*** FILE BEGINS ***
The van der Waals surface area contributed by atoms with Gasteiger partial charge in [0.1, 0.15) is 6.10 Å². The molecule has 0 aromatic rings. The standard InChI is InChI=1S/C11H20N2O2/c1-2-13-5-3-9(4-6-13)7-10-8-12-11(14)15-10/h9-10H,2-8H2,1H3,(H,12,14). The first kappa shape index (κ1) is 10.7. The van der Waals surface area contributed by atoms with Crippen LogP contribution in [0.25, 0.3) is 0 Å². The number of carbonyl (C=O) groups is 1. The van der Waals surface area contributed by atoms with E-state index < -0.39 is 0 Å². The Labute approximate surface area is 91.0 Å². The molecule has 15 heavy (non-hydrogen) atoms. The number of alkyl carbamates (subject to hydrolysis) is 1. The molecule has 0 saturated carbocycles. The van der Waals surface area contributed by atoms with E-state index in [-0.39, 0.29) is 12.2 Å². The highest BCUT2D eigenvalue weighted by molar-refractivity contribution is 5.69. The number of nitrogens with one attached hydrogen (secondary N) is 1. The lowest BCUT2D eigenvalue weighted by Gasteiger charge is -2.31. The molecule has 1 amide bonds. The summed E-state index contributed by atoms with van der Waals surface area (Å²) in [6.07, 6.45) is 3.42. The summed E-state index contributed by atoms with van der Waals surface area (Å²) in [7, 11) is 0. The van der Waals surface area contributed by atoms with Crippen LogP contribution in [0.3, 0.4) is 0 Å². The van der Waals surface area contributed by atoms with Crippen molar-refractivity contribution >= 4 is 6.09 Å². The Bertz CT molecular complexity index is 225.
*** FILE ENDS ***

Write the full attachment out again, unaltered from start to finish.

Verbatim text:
The van der Waals surface area contributed by atoms with Gasteiger partial charge in [0.1, 0.15) is 6.10 Å². The molecule has 0 aromatic rings. The standard InChI is InChI=1S/C11H20N2O2/c1-2-13-5-3-9(4-6-13)7-10-8-12-11(14)15-10/h9-10H,2-8H2,1H3,(H,12,14). The first kappa shape index (κ1) is 10.7. The van der Waals surface area contributed by atoms with Crippen LogP contribution in [0.25, 0.3) is 0 Å². The number of carbonyl (C=O) groups is 1. The van der Waals surface area contributed by atoms with E-state index < -0.39 is 0 Å². The Labute approximate surface area is 91.0 Å². The molecule has 15 heavy (non-hydrogen) atoms. The number of alkyl carbamates (subject to hydrolysis) is 1. The molecule has 0 saturated carbocycles. The van der Waals surface area contributed by atoms with E-state index in [-0.39, 0.29) is 12.2 Å². The highest BCUT2D eigenvalue weighted by molar-refractivity contribution is 5.69. The number of nitrogens with one attached hydrogen (secondary N) is 1. The lowest BCUT2D eigenvalue weighted by Gasteiger charge is -2.31. The molecule has 1 amide bonds. The summed E-state index contributed by atoms with van der Waals surface area (Å²) in [6.07, 6.45) is 3.42. The summed E-state index contributed by atoms with van der Waals surface area (Å²) in [7, 11) is 0. The van der Waals surface area contributed by atoms with Crippen LogP contribution in [0.3, 0.4) is 0 Å². The van der Waals surface area contributed by atoms with Crippen molar-refractivity contribution >= 4 is 6.09 Å². The Bertz CT molecular complexity index is 225.